Thanks to the needle-nosed Phineas Flynn and his Disney Channel sidekick, Ferb, my children knew exactly what to expect of school when we moved to America.
Namely: "There's a hundred and four days of summer vacation/'Til school comes along just to end it,
"So the annual problem for our generation/Is finding a good way to spend it..."
The reality is more like 75 days but still, when you're let out of school in June, the time ahead looks just like one of those endless buffets in a fancy hotel. Should I have a bit of everything? Or should I just skip anything green and go straight to dessert?
Choices, choices. The promise of summer.
Something those of us growing up in Singapore never had in quite the same way.
The June holidays back when I was a kid (the antediluvian days, according to my kids) were just three weeks long, so the moment they began, you were counting down to when they would end.
We never went abroad but not having to go to school, honestly, was good enough.
There were simple pleasures. One year, when I was 11 or so, we went every day to the Dover Road swimming pool. It was the best three weeks.
Till today, I can taste those juicy, peppery burgers they would be frying up in the snack shop as I came out of the pool ravenous.
Usually there would be Sunday School camp as well. Looking back, I'm not sure I could deal with the "rustic" accommodations anymore, but back then, camp was the most anticipated week of the year.
So, between camp and simply putting one's feet up after a wearing time in school, the break would be over before one could say, pass the TV remote. Of course, I never said that until they invented VHS and you could binge on the entire Man In The Net series in grainy video. Before VCR, there was nothing on TV.
If anything's changed, it's that you don't have to get tangled in tape anymore. You can still pop TV shows like Skittles. In the meantime, your summer buffet is dwindling fast.
Ah. The annual problem of summer, finding a good way to spend it that balances relaxation with meaningful activities - for instance, those that can help get you into college or build the foundations of a social network for life.
Cartoon characters can have amazing adventures but real life needs more planning and a good chunk of downtime, as with any buffet, needs a strategy if you want to get the most out of it.
The options are myriad. You can go to a traditional summer camp in an idyllic setting for some outdoor fun or hunker down inside at cryptography camp to study how to make and crack codes. You can volunteer with the local animal shelter or apply for an internship with the National Institutes of Health. You can hone your athletic skills through any number of sports camps or try to get into the Youth Conservation Corps and spend a rugged two weeks repairing wilderness trails.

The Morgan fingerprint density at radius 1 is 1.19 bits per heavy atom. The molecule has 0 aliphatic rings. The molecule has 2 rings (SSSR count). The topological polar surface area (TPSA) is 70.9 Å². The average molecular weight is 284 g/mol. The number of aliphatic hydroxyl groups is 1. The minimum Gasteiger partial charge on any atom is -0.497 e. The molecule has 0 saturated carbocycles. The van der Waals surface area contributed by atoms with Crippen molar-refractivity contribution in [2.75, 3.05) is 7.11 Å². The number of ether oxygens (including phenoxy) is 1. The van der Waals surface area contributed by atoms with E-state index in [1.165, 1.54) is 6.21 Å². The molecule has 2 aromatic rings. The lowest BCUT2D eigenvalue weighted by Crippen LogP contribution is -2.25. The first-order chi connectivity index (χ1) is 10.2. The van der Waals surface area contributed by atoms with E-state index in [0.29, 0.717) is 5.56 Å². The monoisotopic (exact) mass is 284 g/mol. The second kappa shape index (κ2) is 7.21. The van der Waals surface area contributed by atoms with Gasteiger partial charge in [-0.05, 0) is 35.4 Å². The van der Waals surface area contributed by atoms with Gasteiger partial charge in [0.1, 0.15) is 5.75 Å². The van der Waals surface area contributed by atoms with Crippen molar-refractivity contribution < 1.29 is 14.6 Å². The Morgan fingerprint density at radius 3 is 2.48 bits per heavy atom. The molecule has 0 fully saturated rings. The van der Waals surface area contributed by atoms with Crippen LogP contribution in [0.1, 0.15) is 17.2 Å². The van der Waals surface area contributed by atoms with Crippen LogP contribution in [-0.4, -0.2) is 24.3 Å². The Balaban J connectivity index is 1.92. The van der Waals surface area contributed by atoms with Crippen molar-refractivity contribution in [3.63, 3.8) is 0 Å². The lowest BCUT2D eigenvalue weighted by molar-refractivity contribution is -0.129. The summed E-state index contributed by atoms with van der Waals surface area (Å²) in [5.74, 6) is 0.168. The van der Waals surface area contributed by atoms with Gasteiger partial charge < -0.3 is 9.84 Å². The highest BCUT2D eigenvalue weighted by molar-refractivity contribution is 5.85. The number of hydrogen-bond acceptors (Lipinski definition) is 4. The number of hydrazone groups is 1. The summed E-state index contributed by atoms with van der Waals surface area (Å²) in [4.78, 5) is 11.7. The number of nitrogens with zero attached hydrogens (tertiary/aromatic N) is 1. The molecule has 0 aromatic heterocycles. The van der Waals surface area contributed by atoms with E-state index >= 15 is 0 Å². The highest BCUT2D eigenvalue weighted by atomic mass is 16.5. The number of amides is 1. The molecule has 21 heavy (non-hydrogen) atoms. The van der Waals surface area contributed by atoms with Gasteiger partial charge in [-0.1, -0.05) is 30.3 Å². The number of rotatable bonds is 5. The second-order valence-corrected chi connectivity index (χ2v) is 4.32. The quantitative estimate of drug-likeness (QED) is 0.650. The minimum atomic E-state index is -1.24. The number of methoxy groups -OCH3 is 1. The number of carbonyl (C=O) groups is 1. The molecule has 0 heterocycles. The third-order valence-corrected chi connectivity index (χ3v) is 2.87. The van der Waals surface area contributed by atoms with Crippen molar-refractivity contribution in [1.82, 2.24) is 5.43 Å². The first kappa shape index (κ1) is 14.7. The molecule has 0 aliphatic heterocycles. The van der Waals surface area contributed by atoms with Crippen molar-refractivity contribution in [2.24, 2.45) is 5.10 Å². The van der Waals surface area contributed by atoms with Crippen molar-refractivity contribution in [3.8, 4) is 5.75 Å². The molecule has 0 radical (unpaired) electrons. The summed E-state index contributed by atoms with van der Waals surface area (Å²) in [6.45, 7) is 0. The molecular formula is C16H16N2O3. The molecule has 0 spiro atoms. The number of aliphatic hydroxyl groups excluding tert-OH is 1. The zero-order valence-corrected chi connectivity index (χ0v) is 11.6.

You could get a summer job to defray the cost of a trip to Europe next year. Or you could spend 21/2 months watching every TV series known to man because you didn't get around to filling in the forms for all these cool experiences, so now you have to wait till next year.
Ah. The expectations of summer.
Possibly it rewards those who are enterprising, curious and energetic, or who have parents who are organised enough to flag these options ahead of time.
For at the back of many a parent's mind, aside from wanting kids to have a good time, is the hope that these months will be when their teenager can make their mark to stand out from the thousands of others who will be applying for college admission at the same time.
Summer is a time for padding one's resume. The annual problem of our generation.
After all, the traditional reason for a long summer break was so that children in a mainly agrarian society could help with harvesting. It was not instituted as time to sit around and do nothing.
Well, we're not in Kansas anymore and it's possible to ascribe too much importance to the investment value of summer. It's possible the ideas of learning and growing are wider than those we assign to them.
But for kids who are willing to put in the time and effort, and have the means, frankly, summer can be a great opportunity, as Phineas and Ferb say, to do it all.
The writer lives in Chapel Hill, North Carolina.
This article was first published on Aug 10, 2014.
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